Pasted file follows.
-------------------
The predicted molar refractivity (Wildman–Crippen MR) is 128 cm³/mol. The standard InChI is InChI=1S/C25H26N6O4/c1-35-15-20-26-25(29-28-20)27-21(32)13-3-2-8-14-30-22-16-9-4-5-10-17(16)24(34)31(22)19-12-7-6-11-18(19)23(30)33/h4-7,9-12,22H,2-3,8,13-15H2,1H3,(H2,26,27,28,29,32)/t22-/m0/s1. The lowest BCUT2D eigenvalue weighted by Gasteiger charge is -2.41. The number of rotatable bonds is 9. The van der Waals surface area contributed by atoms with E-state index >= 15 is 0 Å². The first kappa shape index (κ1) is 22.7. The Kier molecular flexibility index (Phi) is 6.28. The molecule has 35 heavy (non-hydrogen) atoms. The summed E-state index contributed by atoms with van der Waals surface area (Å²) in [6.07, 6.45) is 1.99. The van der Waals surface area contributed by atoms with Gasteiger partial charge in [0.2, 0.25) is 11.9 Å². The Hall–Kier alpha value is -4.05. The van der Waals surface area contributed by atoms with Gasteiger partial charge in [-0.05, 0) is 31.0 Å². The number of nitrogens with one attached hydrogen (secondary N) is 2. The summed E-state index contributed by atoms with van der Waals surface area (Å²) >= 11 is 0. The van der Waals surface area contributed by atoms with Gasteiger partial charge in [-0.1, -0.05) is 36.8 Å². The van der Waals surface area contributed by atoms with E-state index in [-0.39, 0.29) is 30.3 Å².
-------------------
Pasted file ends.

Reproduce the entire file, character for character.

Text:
The predicted molar refractivity (Wildman–Crippen MR) is 128 cm³/mol. The standard InChI is InChI=1S/C25H26N6O4/c1-35-15-20-26-25(29-28-20)27-21(32)13-3-2-8-14-30-22-16-9-4-5-10-17(16)24(34)31(22)19-12-7-6-11-18(19)23(30)33/h4-7,9-12,22H,2-3,8,13-15H2,1H3,(H2,26,27,28,29,32)/t22-/m0/s1. The lowest BCUT2D eigenvalue weighted by Gasteiger charge is -2.41. The number of rotatable bonds is 9. The van der Waals surface area contributed by atoms with E-state index >= 15 is 0 Å². The first kappa shape index (κ1) is 22.7. The Kier molecular flexibility index (Phi) is 6.28. The molecule has 35 heavy (non-hydrogen) atoms. The summed E-state index contributed by atoms with van der Waals surface area (Å²) in [6.07, 6.45) is 1.99. The van der Waals surface area contributed by atoms with Gasteiger partial charge in [0.2, 0.25) is 11.9 Å². The Hall–Kier alpha value is -4.05. The van der Waals surface area contributed by atoms with Gasteiger partial charge in [-0.05, 0) is 31.0 Å². The number of nitrogens with one attached hydrogen (secondary N) is 2. The summed E-state index contributed by atoms with van der Waals surface area (Å²) >= 11 is 0. The van der Waals surface area contributed by atoms with Gasteiger partial charge in [-0.1, -0.05) is 36.8 Å². The van der Waals surface area contributed by atoms with E-state index in [-0.39, 0.29) is 30.3 Å².